Friday, July 2, 2010

Wal-Mart vs Chicago ...

Wal-Mart recently won a fight to build new Super Centers in urban neighborhoods of Chicago.  So, here's a glimpse of what's to come Houston ...

On Prepping the Site (Houston Equivalent: New Exit, Feeder Road at Yale) - 

Proponents of the Walmart stores here argue that not a dime of city money will be used to build the stores, but what they don't say is that a lot of city money will end up being used to prep the site and for infrastructure such as sidewalks and sewer lines.
There's a report from 2005 or 2006 where they go through hundreds and hundreds of examples of Walmart, both distribution centers and stores, where they try to gain some tax advantage, or they use this TIFs thing—tax increment financing. There are various ways of getting what are basically subsidies for these stores. And the bludgeon that Walmart has is, "Well, if we don't build it here, we'll build it three or four miles away, and then you'll lose everything. And then we'll be draining your town of sales tax revenue.

On The Type of Neighborhood/Area that Wal-Mart Will Target (West End) - 
One thing you write about early in the book is how Sam Walton, in pioneering the Walmart stores in the 1960s and 70s, took advantage of the rural isolation of these small towns in Arkansas and Missouri. I was wondering if you saw any parallels to what they're trying to do now, getting into these urban markets. A lot of these neighborhoods, particularly on the south and west sides of Chicago, suffer from similar kinds of economic isolation.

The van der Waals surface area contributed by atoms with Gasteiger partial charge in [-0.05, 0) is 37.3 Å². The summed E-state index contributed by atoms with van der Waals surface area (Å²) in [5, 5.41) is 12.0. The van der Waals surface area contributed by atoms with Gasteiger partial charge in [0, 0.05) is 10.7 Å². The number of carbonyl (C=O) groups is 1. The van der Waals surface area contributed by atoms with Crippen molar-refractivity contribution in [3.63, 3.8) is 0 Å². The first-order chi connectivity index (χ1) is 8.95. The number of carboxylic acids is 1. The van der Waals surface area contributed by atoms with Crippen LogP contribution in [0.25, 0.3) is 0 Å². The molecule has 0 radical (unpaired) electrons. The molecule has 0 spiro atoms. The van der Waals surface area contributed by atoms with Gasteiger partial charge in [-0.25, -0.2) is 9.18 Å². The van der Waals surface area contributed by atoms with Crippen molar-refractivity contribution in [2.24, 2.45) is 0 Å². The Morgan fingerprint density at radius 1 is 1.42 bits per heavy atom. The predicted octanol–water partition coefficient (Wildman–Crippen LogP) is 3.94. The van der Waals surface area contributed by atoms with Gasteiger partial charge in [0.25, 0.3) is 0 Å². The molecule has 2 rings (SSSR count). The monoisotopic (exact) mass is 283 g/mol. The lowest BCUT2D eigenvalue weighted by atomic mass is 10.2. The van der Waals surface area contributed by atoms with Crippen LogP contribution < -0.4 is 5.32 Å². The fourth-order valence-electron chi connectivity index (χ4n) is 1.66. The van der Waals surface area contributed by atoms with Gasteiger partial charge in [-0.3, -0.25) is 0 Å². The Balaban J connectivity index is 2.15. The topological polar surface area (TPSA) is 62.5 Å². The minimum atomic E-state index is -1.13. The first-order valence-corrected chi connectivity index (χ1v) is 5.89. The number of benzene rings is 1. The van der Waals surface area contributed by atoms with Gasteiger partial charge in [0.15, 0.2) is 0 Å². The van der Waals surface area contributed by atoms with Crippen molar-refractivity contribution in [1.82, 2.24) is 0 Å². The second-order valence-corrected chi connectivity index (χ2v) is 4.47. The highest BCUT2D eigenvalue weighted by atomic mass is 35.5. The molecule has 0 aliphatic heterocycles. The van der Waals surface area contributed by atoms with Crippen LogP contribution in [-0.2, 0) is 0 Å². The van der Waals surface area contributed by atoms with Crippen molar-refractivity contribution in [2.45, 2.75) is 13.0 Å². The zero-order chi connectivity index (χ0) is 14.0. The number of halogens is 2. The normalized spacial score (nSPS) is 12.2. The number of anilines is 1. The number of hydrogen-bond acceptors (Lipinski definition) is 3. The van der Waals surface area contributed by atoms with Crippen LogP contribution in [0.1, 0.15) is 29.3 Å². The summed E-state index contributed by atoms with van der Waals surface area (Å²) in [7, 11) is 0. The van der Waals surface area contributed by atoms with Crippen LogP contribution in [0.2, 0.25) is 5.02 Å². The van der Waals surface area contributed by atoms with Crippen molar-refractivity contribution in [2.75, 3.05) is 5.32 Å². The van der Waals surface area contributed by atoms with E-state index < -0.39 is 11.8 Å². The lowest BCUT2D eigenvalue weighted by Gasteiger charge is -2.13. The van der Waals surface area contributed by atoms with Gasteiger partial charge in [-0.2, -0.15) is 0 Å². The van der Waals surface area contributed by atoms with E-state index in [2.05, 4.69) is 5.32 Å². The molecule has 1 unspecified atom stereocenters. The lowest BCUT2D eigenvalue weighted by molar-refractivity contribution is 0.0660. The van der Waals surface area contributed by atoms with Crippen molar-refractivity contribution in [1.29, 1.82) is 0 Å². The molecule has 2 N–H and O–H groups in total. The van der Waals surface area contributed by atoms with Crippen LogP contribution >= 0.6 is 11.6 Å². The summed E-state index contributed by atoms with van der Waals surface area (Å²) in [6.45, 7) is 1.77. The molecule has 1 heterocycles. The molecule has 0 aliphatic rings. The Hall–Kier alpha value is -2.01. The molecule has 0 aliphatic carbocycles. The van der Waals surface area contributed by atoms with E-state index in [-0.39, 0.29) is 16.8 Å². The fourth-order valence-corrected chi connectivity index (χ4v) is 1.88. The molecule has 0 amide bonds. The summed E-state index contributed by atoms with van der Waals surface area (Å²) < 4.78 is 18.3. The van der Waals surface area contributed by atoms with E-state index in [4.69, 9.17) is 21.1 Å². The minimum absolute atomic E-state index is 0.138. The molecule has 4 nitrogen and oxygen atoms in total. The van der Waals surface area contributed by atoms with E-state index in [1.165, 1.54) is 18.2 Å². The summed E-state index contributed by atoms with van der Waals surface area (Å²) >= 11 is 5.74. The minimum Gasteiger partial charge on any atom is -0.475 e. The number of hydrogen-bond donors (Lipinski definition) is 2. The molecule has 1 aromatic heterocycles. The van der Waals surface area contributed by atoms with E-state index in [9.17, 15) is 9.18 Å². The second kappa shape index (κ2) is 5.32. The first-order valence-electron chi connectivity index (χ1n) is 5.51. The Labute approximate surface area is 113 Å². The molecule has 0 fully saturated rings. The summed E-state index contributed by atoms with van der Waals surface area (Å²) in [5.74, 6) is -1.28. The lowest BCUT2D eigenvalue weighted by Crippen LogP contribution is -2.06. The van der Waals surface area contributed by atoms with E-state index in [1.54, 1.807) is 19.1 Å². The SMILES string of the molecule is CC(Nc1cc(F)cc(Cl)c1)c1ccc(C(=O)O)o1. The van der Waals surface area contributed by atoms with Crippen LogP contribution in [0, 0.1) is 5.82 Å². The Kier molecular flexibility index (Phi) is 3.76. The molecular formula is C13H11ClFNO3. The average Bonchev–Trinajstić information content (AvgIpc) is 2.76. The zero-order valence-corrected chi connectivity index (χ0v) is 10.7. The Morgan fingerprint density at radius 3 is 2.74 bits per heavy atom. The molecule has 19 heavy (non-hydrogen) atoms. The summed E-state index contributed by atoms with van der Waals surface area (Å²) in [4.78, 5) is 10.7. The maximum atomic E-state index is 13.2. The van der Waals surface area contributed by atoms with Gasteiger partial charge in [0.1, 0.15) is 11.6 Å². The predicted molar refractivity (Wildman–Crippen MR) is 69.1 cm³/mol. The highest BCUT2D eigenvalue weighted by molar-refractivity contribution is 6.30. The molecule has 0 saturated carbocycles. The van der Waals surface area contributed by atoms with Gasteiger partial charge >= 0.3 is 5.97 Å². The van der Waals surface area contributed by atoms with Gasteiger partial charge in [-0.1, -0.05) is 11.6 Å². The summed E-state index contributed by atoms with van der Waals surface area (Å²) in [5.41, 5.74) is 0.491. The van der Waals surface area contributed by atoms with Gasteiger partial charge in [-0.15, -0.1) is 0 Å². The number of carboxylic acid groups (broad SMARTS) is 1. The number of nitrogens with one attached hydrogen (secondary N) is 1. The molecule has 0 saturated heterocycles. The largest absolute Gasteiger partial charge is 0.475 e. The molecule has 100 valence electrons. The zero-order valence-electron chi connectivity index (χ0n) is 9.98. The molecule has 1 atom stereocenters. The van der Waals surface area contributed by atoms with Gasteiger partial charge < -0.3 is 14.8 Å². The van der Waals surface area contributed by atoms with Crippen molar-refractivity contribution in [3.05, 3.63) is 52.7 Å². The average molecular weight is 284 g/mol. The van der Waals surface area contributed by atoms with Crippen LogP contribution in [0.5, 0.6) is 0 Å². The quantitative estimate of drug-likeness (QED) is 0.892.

There are two similarities between the very early Walmart and their recent effort to move into urban areas. One is that in rural Arkansas, in effect, the population was underserved. There were all these small stores which were kind of monopolies and had poor distribution and high prices. Walton took a look at that and saw there was a big opportunity there. Secondly, in both situations you have a large underemployed population of potential clerks, or workers in the stores, so really the wages in the stores can be quite low.
You write that opening stores in areas where a lot of people are living on the edge is actually part of their corporate strategy: their business model basically can't exist without a churning underclass.
I would add: Walmart would've been a success in any event, but it became a particularly big success because its years of great growth were, whether by luck or by planning, the same years of the Reagan, Bush, even Clinton-era transformation of the minimum wage and the decline of the unions. It took advantage of that. Walmart's always prided itself that 25,000 people apply for 400 jobs when a Supercenter opens up. But this has been the case in America in general for the last 30 years. It's not attributable to the fine job Walmart does. Whenever you have an employer of any size in any kind of urban area you'll get 25,000 applicants. Walmart often uses that as a kind of argument that "Well, we're doing great."


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